Recent decades have brought periodic waves of interest in finding better ways of mapping and measuring public and social value - outcomes, institutions and services that are valued by the public but not easy to count in the way that the monetary value of cars or computers can be. Governments and parliaments have sometimes tried to encourage this. In the UK for example, the Social Value Act explicitly encouraged broader notions of value, as have recent revisions of the Treasury Green Book used to assess public spending choices.
But these generally remain underdeveloped and lack influence compared to more traditional market valuation methods. Within government there are still far more developed means for measuring investment in physical things - railways, roads, airports - than in intangibles like reducing social isolation, improving health or the arts. This almost certainly continues to skew public spending.
It’s obviously wrong to claim that you can’t manage what you can’t measure. But the lack of well-established metrics for public value in all its forms makes it harder to compare alternatives and continues to bias public spending against prevention rather than cure, against indirect benefits relative to direct ones, and against intangibles relative to physical objects.
This paper sets out alternatives. It brings together views from Nesta on better ways of mapping and measuring public value. It builds on work Nesta has done in many fields - from health and culture to public services - to find more rounded and realistic ways of capturing the many dimensions of value created by public action. It is relevant to our work influencing governments and charities as well as to our own work as a funder, since our status as a charity commits us to creating public benefit.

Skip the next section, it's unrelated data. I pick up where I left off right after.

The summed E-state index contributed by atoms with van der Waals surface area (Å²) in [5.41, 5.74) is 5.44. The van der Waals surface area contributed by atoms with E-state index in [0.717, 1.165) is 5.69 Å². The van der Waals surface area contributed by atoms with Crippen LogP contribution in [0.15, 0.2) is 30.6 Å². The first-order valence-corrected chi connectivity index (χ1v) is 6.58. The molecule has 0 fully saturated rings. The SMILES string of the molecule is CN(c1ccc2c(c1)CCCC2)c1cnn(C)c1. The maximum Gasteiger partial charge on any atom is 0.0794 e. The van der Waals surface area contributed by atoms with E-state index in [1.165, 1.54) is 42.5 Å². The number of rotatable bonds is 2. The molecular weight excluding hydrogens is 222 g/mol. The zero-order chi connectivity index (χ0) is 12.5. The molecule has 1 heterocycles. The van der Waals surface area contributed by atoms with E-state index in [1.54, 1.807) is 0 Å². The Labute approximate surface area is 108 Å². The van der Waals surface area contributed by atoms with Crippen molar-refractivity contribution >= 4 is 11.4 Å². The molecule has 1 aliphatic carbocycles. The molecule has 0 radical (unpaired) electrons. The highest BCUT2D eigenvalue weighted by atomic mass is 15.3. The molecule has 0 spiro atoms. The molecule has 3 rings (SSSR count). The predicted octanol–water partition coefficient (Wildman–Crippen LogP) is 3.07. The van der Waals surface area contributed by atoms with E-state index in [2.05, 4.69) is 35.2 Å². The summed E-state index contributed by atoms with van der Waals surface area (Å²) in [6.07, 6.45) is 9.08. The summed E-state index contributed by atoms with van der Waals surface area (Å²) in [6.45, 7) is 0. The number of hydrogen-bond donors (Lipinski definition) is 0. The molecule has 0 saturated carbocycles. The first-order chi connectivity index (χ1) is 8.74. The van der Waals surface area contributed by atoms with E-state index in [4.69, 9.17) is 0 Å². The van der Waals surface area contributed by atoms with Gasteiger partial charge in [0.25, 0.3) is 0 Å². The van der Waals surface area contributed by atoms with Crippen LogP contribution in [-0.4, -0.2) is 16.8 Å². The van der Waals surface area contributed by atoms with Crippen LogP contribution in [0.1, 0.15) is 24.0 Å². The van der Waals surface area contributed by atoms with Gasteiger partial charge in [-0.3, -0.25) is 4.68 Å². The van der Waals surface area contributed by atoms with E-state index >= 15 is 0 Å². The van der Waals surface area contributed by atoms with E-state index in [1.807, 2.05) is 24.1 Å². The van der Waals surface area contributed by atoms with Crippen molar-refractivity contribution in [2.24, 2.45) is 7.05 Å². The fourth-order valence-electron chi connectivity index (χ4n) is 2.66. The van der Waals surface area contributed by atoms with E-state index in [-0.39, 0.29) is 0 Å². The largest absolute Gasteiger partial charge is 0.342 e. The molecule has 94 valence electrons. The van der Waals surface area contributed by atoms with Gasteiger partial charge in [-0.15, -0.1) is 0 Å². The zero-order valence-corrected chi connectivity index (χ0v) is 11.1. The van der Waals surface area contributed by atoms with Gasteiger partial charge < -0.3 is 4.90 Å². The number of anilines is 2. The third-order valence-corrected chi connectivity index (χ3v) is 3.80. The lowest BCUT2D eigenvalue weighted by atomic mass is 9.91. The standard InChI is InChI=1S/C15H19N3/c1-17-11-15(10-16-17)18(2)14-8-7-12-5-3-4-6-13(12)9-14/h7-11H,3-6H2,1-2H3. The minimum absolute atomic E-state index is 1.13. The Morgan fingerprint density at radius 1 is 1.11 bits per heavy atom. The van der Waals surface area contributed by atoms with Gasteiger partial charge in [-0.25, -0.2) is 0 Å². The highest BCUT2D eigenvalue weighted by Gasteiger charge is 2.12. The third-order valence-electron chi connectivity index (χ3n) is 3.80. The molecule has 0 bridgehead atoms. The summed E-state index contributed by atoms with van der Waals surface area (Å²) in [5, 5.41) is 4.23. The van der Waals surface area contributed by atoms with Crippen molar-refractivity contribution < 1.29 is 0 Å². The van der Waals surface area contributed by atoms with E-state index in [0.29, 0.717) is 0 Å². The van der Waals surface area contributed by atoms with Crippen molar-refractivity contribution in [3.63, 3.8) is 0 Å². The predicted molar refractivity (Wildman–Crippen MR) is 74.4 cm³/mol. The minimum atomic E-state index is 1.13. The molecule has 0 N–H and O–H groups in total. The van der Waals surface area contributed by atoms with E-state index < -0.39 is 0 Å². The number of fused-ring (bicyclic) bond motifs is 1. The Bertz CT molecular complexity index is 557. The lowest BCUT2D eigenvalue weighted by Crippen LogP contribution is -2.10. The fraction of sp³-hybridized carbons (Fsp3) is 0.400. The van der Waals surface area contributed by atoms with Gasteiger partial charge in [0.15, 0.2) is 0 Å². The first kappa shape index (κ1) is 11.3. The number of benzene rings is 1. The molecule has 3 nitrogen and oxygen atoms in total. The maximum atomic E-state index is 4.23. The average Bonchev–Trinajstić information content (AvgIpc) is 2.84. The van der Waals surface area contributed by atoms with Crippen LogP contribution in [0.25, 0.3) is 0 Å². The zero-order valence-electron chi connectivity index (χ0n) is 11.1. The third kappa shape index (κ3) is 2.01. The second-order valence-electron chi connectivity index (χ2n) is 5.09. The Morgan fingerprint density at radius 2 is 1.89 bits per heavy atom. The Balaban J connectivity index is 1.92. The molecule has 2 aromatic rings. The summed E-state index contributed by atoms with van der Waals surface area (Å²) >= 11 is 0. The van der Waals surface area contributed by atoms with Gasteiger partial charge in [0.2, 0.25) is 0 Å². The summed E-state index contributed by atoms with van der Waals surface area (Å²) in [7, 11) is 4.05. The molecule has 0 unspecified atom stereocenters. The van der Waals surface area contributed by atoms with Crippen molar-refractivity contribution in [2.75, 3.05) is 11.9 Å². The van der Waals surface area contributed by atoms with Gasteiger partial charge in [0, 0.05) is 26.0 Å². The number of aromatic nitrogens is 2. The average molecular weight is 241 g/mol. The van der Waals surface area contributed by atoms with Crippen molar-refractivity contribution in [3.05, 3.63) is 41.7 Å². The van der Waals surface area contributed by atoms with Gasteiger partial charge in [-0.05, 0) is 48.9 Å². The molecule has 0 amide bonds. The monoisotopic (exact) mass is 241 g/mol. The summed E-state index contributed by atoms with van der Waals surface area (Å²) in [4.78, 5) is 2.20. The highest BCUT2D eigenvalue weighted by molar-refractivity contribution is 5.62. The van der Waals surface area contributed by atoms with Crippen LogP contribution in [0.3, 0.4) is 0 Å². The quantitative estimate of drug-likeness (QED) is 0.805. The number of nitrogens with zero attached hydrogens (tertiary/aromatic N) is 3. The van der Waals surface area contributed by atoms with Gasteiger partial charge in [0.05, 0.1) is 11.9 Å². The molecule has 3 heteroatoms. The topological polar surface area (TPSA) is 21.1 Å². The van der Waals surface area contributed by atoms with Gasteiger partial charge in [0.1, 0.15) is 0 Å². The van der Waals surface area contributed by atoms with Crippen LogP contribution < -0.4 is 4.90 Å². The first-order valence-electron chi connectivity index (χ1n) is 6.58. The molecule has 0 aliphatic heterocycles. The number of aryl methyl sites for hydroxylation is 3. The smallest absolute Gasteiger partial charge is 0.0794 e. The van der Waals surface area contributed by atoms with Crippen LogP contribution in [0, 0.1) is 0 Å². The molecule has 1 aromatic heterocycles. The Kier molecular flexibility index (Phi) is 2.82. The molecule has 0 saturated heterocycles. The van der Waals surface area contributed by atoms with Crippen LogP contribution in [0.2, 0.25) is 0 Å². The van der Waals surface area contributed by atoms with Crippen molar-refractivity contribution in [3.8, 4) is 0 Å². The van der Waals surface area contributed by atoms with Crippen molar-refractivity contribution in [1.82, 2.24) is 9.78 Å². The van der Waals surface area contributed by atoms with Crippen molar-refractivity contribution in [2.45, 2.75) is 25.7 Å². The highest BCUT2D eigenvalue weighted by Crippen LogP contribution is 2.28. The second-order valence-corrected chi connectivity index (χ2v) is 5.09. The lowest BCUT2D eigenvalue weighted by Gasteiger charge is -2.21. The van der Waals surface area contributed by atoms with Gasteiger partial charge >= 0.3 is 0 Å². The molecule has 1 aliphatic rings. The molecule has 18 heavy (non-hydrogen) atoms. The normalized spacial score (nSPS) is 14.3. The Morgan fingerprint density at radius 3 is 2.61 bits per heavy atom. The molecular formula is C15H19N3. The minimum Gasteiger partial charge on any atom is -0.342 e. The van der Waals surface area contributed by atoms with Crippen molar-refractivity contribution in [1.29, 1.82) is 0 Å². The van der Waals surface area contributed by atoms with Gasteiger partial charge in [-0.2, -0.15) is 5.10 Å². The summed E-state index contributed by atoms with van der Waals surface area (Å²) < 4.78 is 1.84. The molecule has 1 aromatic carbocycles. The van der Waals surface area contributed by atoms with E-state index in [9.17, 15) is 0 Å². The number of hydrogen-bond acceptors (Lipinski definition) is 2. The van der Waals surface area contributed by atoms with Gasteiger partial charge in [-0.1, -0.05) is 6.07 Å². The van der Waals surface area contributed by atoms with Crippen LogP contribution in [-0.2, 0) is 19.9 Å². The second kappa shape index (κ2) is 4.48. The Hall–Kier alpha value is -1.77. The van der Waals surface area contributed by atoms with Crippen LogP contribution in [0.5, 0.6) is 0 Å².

Our aim in this work is to make value more transparent and more open to interrogation, whether that concerns libraries, bicycle lanes, museums, primary health services or training programmes for the unemployed. We recognise that value may come from government action; it can also be created by others, in civil society and business. And we recognise that value can often be complex, whether in terms of who benefits, or how it relates to values, as well as more technical issues such as what discount rates to apply.
But unless value is attended to explicitly, we risk ending up with unhappy results. This is why we have focused so much on how to both understand as well as create value, through setting up What Works Centres and the Alliance for Useful Evidence; through impact investment funds that use more precise metrics for social impact; through projects in health that recognise what is important to people themselves; through projects to measure the value of culture; and through programmes like ‘Innovate to Save’ in Wales that aims to achieve cashable and other savings from innovations.